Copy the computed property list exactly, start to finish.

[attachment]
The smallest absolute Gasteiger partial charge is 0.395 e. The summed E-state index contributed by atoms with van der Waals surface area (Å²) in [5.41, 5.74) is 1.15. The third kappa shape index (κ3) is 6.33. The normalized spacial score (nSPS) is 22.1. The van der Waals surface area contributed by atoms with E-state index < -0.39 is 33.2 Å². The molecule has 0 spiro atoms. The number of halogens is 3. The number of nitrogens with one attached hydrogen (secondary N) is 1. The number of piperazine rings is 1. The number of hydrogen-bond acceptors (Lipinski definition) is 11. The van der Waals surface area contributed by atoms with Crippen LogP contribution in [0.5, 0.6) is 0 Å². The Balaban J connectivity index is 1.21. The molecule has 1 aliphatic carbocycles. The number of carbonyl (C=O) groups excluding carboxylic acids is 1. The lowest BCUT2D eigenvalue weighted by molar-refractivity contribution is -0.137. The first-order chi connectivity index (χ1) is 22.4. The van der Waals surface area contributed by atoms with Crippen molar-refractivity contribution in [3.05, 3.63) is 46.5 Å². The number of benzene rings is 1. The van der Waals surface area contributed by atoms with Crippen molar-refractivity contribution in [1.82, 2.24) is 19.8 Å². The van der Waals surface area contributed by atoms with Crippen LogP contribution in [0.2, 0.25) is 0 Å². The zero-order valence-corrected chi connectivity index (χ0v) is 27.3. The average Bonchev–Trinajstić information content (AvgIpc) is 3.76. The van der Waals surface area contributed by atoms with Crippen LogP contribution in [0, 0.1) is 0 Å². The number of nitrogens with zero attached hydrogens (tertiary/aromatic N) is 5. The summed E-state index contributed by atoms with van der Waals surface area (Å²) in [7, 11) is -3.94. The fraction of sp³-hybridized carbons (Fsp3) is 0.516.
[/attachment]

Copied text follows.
The smallest absolute Gasteiger partial charge is 0.395 e. The summed E-state index contributed by atoms with van der Waals surface area (Å²) in [5.41, 5.74) is 1.15. The third kappa shape index (κ3) is 6.33. The normalized spacial score (nSPS) is 22.1. The van der Waals surface area contributed by atoms with E-state index < -0.39 is 33.2 Å². The molecule has 0 spiro atoms. The number of halogens is 3. The number of nitrogens with one attached hydrogen (secondary N) is 1. The number of piperazine rings is 1. The number of hydrogen-bond acceptors (Lipinski definition) is 11. The van der Waals surface area contributed by atoms with Crippen LogP contribution in [0.5, 0.6) is 0 Å². The Balaban J connectivity index is 1.21. The molecule has 1 aliphatic carbocycles. The number of carbonyl (C=O) groups excluding carboxylic acids is 1. The lowest BCUT2D eigenvalue weighted by molar-refractivity contribution is -0.137. The first-order chi connectivity index (χ1) is 22.4. The van der Waals surface area contributed by atoms with Crippen molar-refractivity contribution in [3.05, 3.63) is 46.5 Å². The number of benzene rings is 1. The van der Waals surface area contributed by atoms with Crippen molar-refractivity contribution in [1.82, 2.24) is 19.8 Å². The van der Waals surface area contributed by atoms with Crippen LogP contribution in [0.2, 0.25) is 0 Å². The zero-order valence-corrected chi connectivity index (χ0v) is 27.3. The average Bonchev–Trinajstić information content (AvgIpc) is 3.76. The van der Waals surface area contributed by atoms with Crippen LogP contribution in [0, 0.1) is 0 Å². The number of nitrogens with zero attached hydrogens (tertiary/aromatic N) is 5. The summed E-state index contributed by atoms with van der Waals surface area (Å²) in [7, 11) is -3.94. The fraction of sp³-hybridized carbons (Fsp3) is 0.516.